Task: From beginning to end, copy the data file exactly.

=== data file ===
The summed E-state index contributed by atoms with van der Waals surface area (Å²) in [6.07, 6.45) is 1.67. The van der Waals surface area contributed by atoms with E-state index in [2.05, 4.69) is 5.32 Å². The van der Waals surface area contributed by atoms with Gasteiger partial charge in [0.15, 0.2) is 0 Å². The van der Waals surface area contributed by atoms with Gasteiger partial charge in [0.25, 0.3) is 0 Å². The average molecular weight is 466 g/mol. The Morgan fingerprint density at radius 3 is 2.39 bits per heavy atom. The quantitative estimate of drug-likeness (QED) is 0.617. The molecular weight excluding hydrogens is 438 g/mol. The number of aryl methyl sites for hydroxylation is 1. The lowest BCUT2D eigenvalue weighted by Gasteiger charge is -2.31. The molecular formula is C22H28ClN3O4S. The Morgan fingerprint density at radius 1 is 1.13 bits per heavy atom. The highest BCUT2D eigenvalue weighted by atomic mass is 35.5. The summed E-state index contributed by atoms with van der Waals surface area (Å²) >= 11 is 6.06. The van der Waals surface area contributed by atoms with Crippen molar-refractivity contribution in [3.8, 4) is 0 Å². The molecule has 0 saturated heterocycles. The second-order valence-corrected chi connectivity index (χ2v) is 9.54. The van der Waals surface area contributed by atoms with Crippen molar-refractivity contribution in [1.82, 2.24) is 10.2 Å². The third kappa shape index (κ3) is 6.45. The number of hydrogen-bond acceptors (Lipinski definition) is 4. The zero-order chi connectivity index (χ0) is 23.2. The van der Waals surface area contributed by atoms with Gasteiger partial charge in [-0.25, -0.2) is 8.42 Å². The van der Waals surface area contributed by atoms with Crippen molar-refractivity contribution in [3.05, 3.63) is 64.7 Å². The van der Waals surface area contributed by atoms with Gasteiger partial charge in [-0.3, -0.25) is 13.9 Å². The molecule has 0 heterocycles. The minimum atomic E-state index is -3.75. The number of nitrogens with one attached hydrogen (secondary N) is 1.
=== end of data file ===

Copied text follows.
The summed E-state index contributed by atoms with van der Waals surface area (Å²) in [6.07, 6.45) is 1.67. The van der Waals surface area contributed by atoms with E-state index in [2.05, 4.69) is 5.32 Å². The van der Waals surface area contributed by atoms with Gasteiger partial charge in [0.15, 0.2) is 0 Å². The van der Waals surface area contributed by atoms with Gasteiger partial charge in [0.25, 0.3) is 0 Å². The average molecular weight is 466 g/mol. The Morgan fingerprint density at radius 3 is 2.39 bits per heavy atom. The quantitative estimate of drug-likeness (QED) is 0.617. The molecular weight excluding hydrogens is 438 g/mol. The number of aryl methyl sites for hydroxylation is 1. The lowest BCUT2D eigenvalue weighted by Gasteiger charge is -2.31. The molecular formula is C22H28ClN3O4S. The Morgan fingerprint density at radius 1 is 1.13 bits per heavy atom. The highest BCUT2D eigenvalue weighted by atomic mass is 35.5. The summed E-state index contributed by atoms with van der Waals surface area (Å²) >= 11 is 6.06. The van der Waals surface area contributed by atoms with Crippen molar-refractivity contribution in [3.8, 4) is 0 Å². The molecule has 0 saturated heterocycles. The second-order valence-corrected chi connectivity index (χ2v) is 9.54. The van der Waals surface area contributed by atoms with Crippen molar-refractivity contribution in [1.82, 2.24) is 10.2 Å². The third kappa shape index (κ3) is 6.45. The number of hydrogen-bond acceptors (Lipinski definition) is 4. The zero-order chi connectivity index (χ0) is 23.2. The van der Waals surface area contributed by atoms with Gasteiger partial charge in [-0.25, -0.2) is 8.42 Å². The van der Waals surface area contributed by atoms with Crippen molar-refractivity contribution in [3.05, 3.63) is 64.7 Å². The van der Waals surface area contributed by atoms with Gasteiger partial charge in [-0.3, -0.25) is 13.9 Å². The molecule has 0 heterocycles. The minimum atomic E-state index is -3.75. The number of nitrogens with one attached hydrogen (secondary N) is 1.